Database Load Balancing with ProxySQL & AWS Aurora

Krzysztof Ksiazek

ProxySQL is a proven solution that helps database administrators dealing with the requirements for high availability of their databases. Because it is SQL-aware, it can also be used for shaping the traffic heading towards databases - you can route queries to the particular nodes, you can rewrite queries should that be needed, you can also throttle the traffic, implement SQL firewall, create a mirror of your traffic and send it to a separate hostgroup. 

ProxySQL 2.0.5 natively supports Galera Cluster, MySQL Replication and MySQL Group Replication. Unfortunately it does not, by default, support AWS Aurora; but there is still a workaround you can use.

You may be asking yourself, why should I bother with ProxySQL when AWS provides me with an endpoint which will do the read-write split for me? That’s indeed the case but it is just the r/w split. ProxySQL, on the other hand, gives you an opportunity for not only separating reads from writes but also to take control of your database traffic. ProxySQL often can save your databases from being overloaded by just rewriting a single query.

ProxySQL 2.0.5 and AWS Aurora

Should you decide to give ProxySQL a try, there are a couple of steps you have to take. First, you will need an EC2 instance to install the ProxySQL on. Once you have the instance up and running, you can install the latest ProxySQL. We would recommend to use repository for that. You can set it up by following the steps in the documentation page: https://github.com/sysown/proxysql/wiki. For Ubuntu 16.04 LTS, which we used, you have to run:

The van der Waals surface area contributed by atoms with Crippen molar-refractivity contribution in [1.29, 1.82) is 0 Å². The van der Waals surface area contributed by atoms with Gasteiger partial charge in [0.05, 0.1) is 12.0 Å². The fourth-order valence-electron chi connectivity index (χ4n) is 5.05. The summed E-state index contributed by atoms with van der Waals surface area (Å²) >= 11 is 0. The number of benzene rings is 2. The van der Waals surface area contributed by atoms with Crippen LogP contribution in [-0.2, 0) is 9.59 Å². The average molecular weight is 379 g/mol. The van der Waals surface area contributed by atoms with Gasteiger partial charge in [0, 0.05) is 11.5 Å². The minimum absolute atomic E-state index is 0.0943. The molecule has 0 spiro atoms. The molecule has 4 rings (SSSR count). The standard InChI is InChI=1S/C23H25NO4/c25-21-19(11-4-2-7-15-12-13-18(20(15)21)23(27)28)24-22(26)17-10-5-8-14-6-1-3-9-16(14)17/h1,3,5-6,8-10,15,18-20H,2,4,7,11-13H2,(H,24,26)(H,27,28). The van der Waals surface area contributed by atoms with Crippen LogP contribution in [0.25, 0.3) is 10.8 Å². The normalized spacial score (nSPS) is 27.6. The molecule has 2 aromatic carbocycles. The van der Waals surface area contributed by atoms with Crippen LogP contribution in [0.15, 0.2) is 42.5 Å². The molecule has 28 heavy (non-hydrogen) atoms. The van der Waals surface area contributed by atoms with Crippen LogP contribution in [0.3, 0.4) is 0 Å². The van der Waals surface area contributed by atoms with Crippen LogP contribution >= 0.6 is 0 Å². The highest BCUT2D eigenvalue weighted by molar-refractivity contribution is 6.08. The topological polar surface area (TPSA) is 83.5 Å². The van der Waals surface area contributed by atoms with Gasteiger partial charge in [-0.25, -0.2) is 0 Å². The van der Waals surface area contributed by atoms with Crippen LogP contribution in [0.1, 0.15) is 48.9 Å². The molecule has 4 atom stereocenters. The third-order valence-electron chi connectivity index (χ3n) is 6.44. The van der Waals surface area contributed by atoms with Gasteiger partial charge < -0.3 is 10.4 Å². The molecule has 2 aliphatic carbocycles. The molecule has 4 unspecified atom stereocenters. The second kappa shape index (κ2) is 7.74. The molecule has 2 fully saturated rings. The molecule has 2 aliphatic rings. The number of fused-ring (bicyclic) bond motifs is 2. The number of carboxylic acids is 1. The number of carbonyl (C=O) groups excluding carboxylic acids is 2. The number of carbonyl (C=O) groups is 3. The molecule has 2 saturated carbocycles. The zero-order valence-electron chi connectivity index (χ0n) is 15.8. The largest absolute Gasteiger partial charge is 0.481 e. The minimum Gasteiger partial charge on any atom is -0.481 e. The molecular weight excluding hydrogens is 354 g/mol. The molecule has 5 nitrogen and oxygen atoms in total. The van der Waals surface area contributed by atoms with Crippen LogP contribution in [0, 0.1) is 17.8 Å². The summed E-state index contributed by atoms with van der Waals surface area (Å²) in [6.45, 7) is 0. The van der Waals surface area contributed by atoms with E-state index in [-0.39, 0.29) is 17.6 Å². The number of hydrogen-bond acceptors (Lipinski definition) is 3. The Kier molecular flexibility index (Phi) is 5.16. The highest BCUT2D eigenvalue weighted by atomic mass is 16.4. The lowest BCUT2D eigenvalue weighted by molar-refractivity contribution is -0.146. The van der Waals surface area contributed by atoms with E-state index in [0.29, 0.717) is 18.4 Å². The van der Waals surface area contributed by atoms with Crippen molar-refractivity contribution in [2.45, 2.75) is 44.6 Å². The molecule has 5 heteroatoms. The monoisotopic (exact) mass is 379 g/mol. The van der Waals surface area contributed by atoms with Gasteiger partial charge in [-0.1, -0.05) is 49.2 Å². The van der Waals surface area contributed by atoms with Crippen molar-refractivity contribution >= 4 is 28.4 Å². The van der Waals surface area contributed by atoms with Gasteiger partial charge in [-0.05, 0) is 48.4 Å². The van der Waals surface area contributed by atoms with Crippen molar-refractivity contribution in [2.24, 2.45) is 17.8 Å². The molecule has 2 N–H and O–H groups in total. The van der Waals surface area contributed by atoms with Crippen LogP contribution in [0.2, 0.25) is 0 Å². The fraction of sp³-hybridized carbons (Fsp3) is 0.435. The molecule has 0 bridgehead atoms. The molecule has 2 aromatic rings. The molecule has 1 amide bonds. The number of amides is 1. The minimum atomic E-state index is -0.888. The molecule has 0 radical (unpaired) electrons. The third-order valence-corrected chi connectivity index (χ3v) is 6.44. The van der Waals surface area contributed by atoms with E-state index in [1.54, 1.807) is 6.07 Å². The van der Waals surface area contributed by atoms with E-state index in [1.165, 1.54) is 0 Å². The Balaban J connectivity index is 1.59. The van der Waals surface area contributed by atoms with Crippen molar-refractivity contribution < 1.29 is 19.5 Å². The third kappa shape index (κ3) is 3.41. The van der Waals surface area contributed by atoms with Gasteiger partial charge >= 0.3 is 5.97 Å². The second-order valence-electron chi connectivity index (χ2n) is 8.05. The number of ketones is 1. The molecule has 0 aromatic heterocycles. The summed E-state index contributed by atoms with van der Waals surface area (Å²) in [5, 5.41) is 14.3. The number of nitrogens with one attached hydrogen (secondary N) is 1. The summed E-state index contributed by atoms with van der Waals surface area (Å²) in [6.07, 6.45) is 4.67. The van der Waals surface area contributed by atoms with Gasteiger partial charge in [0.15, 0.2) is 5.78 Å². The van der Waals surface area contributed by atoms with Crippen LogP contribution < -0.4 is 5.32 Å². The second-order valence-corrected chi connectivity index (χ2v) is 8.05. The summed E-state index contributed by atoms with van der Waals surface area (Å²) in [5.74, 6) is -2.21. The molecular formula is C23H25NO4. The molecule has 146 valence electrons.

apt-get install -y lsb-release

wget -O - 'https://repo.proxysql.com/ProxySQL/repo_pub_key' | apt-key add -

echo deb https://repo.proxysql.com/ProxySQL/proxysql-2.0.x/$(lsb_release -sc)/ ./ \

| tee /etc/apt/sources.list.d/proxysql.list

Then it’s time to install ProxySQL:

apt-get update

apt-get install proxysql

Then we have to verify that we do have the connectivity from our ProxySQL instance to AWS Aurora nodes. We will use direct endpoints for the connectivity.

We can easily test the connectivity using telnet to the correct endpoint on port 3306:

[email protected]:~# telnet dbtest-instance-1.cqb1vho43rod.eu-central-1.rds.amazonaws.com 3306

Trying 10.0.0.53...

Connected to dbtest-instance-1.cqb1vho43rod.eu-central-1.rds.amazonaws.com.

Escape character is '^]'.

J

5.7.12_2>ZWP-&[Ov8NzJ:H#Mmysql_native_password^CConnection closed by foreign host.

First one looks good. We’ll proceed with the second Aurora node:

[email protected]:~# telnet dbtest-instance-1-eu-central-1a.cqb1vho43rod.eu-central-1.rds.amazonaws.com 3306